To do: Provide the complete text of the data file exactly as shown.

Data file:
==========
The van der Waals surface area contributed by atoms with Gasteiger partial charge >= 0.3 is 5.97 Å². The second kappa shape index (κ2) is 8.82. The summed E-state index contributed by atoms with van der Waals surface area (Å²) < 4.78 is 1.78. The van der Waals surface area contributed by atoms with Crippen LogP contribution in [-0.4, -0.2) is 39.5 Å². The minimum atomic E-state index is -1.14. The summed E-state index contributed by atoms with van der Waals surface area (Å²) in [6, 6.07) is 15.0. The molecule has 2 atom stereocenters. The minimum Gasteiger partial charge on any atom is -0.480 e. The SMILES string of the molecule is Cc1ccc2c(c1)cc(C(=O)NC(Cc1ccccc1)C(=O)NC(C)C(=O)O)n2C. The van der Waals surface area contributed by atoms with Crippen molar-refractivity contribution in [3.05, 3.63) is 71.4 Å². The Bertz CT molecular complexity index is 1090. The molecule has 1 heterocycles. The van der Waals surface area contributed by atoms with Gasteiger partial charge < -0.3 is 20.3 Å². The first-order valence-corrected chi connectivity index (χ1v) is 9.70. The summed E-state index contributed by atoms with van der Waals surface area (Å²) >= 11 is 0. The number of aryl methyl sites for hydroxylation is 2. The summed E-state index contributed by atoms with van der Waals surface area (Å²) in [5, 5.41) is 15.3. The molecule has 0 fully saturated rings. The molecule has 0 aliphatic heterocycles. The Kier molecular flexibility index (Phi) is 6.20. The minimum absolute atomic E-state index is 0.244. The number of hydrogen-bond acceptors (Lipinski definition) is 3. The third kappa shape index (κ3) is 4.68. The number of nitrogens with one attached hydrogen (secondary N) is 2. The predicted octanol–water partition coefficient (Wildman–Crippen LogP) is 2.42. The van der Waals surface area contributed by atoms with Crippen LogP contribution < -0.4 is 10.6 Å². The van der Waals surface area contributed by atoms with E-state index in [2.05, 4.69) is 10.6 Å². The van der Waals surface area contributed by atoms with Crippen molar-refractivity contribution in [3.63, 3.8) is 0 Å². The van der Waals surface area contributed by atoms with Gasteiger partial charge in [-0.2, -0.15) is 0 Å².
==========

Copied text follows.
The van der Waals surface area contributed by atoms with Gasteiger partial charge >= 0.3 is 5.97 Å². The second kappa shape index (κ2) is 8.82. The summed E-state index contributed by atoms with van der Waals surface area (Å²) < 4.78 is 1.78. The van der Waals surface area contributed by atoms with Crippen LogP contribution in [-0.4, -0.2) is 39.5 Å². The minimum atomic E-state index is -1.14. The summed E-state index contributed by atoms with van der Waals surface area (Å²) in [6, 6.07) is 15.0. The molecule has 2 atom stereocenters. The minimum Gasteiger partial charge on any atom is -0.480 e. The SMILES string of the molecule is Cc1ccc2c(c1)cc(C(=O)NC(Cc1ccccc1)C(=O)NC(C)C(=O)O)n2C. The van der Waals surface area contributed by atoms with Crippen molar-refractivity contribution in [3.05, 3.63) is 71.4 Å². The Bertz CT molecular complexity index is 1090. The molecule has 1 heterocycles. The van der Waals surface area contributed by atoms with Gasteiger partial charge < -0.3 is 20.3 Å². The first-order valence-corrected chi connectivity index (χ1v) is 9.70. The summed E-state index contributed by atoms with van der Waals surface area (Å²) >= 11 is 0. The number of aryl methyl sites for hydroxylation is 2. The summed E-state index contributed by atoms with van der Waals surface area (Å²) in [5, 5.41) is 15.3. The molecule has 0 fully saturated rings. The molecule has 0 aliphatic heterocycles. The Kier molecular flexibility index (Phi) is 6.20. The minimum absolute atomic E-state index is 0.244. The number of hydrogen-bond acceptors (Lipinski definition) is 3. The third kappa shape index (κ3) is 4.68. The number of nitrogens with one attached hydrogen (secondary N) is 2. The predicted octanol–water partition coefficient (Wildman–Crippen LogP) is 2.42. The van der Waals surface area contributed by atoms with Crippen LogP contribution < -0.4 is 10.6 Å². The van der Waals surface area contributed by atoms with E-state index in [2.05, 4.69) is 10.6 Å². The van der Waals surface area contributed by atoms with Crippen molar-refractivity contribution in [3.63, 3.8) is 0 Å². The van der Waals surface area contributed by atoms with Gasteiger partial charge in [-0.2, -0.15) is 0 Å².